A. In order to be re-licensed to adjust Vermont workers’ compensation claims, adjusters must receive continuing education credit by attending Vermont Department of Labor sponsored trainings. Twice a year, in the spring and the fall, the Department sponsors Adjusters’ Conferences, usually in Burlington, Vermont. For information about upcoming Adjusters’ Conferences and registration forms, periodically check our web page devoted to training information by clicking this link [include link to Adjuster Licensing and Training
A. Whether you are a newly licensed adjuster or have been adjusting Workers’ Compensation claims for many years, your primary resource for how to adjust Vermont claims and effectively participate in Vermont’s Workers’ Compensation process should be our newly revised and updated Adjuster’s Manual. You can find this by clicking here.
In addition to this manual, you should familiarize yourself thoroughly with the Workers’ Compensation Act, the Department’s Rules of Procedure, and other requirements. You can find links to these on our legal information page here. Given that Vermont has a form-based Workers’ Compensation Program, you should also acquaint yourself with the forms, instructions, and guidance found on our Forms page here.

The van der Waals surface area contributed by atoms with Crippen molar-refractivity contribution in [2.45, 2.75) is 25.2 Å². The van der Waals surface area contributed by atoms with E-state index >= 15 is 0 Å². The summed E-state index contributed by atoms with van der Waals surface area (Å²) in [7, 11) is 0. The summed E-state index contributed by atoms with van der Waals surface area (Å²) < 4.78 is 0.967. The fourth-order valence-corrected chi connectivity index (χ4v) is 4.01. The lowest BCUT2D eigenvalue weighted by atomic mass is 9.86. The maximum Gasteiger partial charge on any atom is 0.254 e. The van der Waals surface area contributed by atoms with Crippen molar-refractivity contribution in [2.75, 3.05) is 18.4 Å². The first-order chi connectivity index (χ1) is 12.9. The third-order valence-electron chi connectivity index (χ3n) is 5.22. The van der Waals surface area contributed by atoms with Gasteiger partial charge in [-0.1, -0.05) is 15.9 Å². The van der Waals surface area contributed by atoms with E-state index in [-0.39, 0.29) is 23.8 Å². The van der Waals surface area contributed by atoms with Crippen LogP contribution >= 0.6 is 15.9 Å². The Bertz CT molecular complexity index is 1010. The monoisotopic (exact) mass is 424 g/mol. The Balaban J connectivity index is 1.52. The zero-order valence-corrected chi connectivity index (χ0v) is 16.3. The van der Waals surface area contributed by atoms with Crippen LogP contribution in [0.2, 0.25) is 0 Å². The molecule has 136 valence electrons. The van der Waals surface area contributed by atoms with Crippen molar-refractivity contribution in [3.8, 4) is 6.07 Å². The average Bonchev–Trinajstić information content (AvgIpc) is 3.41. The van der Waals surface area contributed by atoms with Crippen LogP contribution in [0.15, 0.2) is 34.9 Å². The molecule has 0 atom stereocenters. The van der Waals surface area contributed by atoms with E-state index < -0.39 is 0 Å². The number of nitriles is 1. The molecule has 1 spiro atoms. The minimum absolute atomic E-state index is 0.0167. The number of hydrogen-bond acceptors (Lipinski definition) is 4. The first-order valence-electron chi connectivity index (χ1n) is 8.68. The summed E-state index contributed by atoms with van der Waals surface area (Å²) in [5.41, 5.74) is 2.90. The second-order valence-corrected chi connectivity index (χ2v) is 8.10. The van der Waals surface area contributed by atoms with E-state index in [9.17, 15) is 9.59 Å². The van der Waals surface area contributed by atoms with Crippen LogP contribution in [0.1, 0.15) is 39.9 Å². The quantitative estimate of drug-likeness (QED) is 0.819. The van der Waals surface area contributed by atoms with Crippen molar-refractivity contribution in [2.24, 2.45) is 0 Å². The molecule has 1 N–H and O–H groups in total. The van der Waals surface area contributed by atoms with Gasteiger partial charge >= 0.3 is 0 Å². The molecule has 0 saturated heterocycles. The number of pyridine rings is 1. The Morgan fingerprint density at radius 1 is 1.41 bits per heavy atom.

A. Yes, there are new pre-authorization requirements. The Vermont Legislature passed Act 50, effective July 1, 2011. Section 3 of the Act created specific statutory procedures and tight timeframes governing a health care provider’s request that a Workers’ Compensation Insurer preauthorize proposed medical treatment. All adjusters are advised to review the Department’s Guidance regarding implementation of the new pre-authorization law. Just click here to obtain additional information about the law and its requirements.
To download the Medical Provider Preauthorization form, click here.